On May 24th, Paulet represented Peru in the Centennial ceremony of the Berlin Geographic Society. Had he watched Valier’s show in the motor racing circuit the day before? Or was he attending the debate between Oberth and the German scientific establishment? Did he meet the VfR members? There are signs to believe it: in his report following the Congress, he asked Peruvian authorities to allow German scientists immigration.
Passion for space flights was increasing thanks to Valier, who was already a popular hero. The filmmaker Fritz Lang was going to produce the film The Woman in the Moon and he thought it would be good publicity to launch the day of the premiere a liquid-fueled rocket manufactured by Oberth.
Oberth was not good at mechanics, so it was a great opportunity but also a challenge. He was not in good terms with Valier but that year Die Rakete praised the book The Rocket for Transportation and Flight, where the Russian Scherschevsky, another member of VfR, said: “The advent of the space era has become true with the propulsion engine and the spacecraft designed and manufactured by Peruvian Pedro Paulet”. Oberth hired the Russian to manufacture the rocket combustion chamber. But the Russian did not know either about mechanics, so they could not create anything that could fly. For that reason, Lang cancelled the contract.
Megan Paulet, Paulet’s daughter, says that VfR had tried to manufacture Paulet’s aircraft, but he refused it when he knew that Valier had asked Hitler -according to the Führer- to finance his rockets. That year, an adolescent who, imitating Valier, had put firecrackers to his skateboard and was thus taken to jail, was admitted at the VfR and was nicknamed “the youngster delinquent”. He was Wernher von Braun.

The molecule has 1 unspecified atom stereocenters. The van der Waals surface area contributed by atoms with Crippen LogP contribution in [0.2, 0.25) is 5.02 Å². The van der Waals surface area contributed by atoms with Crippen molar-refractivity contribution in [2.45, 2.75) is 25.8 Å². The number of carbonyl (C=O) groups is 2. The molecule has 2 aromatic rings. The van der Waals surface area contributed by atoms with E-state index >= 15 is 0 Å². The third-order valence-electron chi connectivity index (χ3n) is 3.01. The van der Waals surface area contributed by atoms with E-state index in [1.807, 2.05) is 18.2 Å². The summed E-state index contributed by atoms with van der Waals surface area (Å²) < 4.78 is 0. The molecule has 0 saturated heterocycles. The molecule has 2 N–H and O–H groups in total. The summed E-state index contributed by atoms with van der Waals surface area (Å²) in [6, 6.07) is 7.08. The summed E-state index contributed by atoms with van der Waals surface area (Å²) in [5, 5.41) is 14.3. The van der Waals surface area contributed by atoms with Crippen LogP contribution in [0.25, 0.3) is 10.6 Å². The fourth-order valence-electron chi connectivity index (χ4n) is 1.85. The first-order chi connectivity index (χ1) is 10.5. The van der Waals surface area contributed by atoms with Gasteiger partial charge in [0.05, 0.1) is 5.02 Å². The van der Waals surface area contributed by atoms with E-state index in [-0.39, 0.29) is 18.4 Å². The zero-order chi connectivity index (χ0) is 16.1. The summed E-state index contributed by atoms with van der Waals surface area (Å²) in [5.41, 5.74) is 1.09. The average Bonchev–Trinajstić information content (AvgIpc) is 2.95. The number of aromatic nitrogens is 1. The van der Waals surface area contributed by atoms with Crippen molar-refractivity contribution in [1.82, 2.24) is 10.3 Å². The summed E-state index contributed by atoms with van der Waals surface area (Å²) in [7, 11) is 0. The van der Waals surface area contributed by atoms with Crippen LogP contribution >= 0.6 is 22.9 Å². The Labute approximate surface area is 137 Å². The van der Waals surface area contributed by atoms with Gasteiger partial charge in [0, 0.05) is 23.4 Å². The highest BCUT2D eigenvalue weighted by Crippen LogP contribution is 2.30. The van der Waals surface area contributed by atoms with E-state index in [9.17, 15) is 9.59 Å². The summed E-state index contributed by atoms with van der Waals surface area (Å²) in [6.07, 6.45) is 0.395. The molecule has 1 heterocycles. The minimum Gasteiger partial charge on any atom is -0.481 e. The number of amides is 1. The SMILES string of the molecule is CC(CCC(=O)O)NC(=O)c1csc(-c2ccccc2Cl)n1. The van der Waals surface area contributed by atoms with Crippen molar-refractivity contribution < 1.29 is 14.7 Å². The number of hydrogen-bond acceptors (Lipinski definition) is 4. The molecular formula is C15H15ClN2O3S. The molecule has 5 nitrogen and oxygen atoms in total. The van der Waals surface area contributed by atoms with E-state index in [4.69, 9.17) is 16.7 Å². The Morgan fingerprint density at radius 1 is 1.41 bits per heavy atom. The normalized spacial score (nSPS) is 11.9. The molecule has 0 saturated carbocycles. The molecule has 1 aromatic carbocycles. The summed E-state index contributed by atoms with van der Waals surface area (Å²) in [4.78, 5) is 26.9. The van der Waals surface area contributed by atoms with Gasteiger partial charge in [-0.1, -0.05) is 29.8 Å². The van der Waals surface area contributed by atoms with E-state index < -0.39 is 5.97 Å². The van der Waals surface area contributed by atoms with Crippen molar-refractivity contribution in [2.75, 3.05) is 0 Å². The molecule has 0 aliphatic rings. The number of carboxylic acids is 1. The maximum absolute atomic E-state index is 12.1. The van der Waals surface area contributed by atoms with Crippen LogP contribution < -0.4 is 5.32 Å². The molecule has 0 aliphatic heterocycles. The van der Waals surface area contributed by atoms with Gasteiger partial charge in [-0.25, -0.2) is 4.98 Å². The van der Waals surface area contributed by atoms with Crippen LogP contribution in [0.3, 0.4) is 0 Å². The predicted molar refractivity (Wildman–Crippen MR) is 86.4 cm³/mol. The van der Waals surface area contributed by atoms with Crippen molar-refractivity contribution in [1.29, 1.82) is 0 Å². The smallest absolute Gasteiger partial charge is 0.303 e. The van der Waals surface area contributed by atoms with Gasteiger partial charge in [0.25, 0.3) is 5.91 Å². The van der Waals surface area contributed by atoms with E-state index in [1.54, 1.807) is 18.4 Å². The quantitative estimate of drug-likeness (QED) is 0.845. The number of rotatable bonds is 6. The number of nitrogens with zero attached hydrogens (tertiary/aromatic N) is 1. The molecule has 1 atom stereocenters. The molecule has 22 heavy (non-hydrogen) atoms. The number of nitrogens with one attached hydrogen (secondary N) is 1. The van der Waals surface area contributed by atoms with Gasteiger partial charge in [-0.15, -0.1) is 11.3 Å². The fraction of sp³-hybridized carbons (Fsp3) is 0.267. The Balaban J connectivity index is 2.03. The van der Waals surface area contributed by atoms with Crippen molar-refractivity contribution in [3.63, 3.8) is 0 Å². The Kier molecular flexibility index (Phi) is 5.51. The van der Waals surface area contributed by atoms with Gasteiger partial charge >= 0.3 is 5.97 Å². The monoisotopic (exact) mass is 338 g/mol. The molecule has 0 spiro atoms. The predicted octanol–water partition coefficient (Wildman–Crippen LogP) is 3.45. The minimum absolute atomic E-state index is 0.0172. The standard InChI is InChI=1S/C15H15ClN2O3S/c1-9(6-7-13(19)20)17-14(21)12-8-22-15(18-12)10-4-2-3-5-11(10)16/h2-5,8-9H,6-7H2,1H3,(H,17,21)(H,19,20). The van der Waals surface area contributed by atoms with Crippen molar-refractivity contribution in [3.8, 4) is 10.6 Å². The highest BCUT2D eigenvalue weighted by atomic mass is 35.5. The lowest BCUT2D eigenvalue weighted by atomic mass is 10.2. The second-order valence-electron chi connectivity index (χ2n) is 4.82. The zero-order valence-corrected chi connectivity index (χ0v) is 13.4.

Although Valier kept on praising Paulet’s job, a turning point occurred. Valier manufactured a liquid-fueled engine that worked poorly when it was tried in vehicles. Paulet had kept his formula in secret. Valier knew that it was just a matter of trying, but in one of those experiments, an explosion suddenly killed him. Arthur Rudolph, his adjunct, improved the engine and a few years later he would be one of the scientists that supported von Braun in the development of the hated V-2 missiles of World War II.
Paulet tried unsuccessfully to convince Peruvian government to finance his aircraft. He died in Buenos Aires in 1945, a few months before the American Army captured Von Braun, Rudolph and the others researchers, who would later work for the NASA and manufacture Apollo XI which set Man on the Moon.
Valier was buried with honors because of his contribution in space rocketry. A crater on the Moon has his name, but Paulet’s job was much better.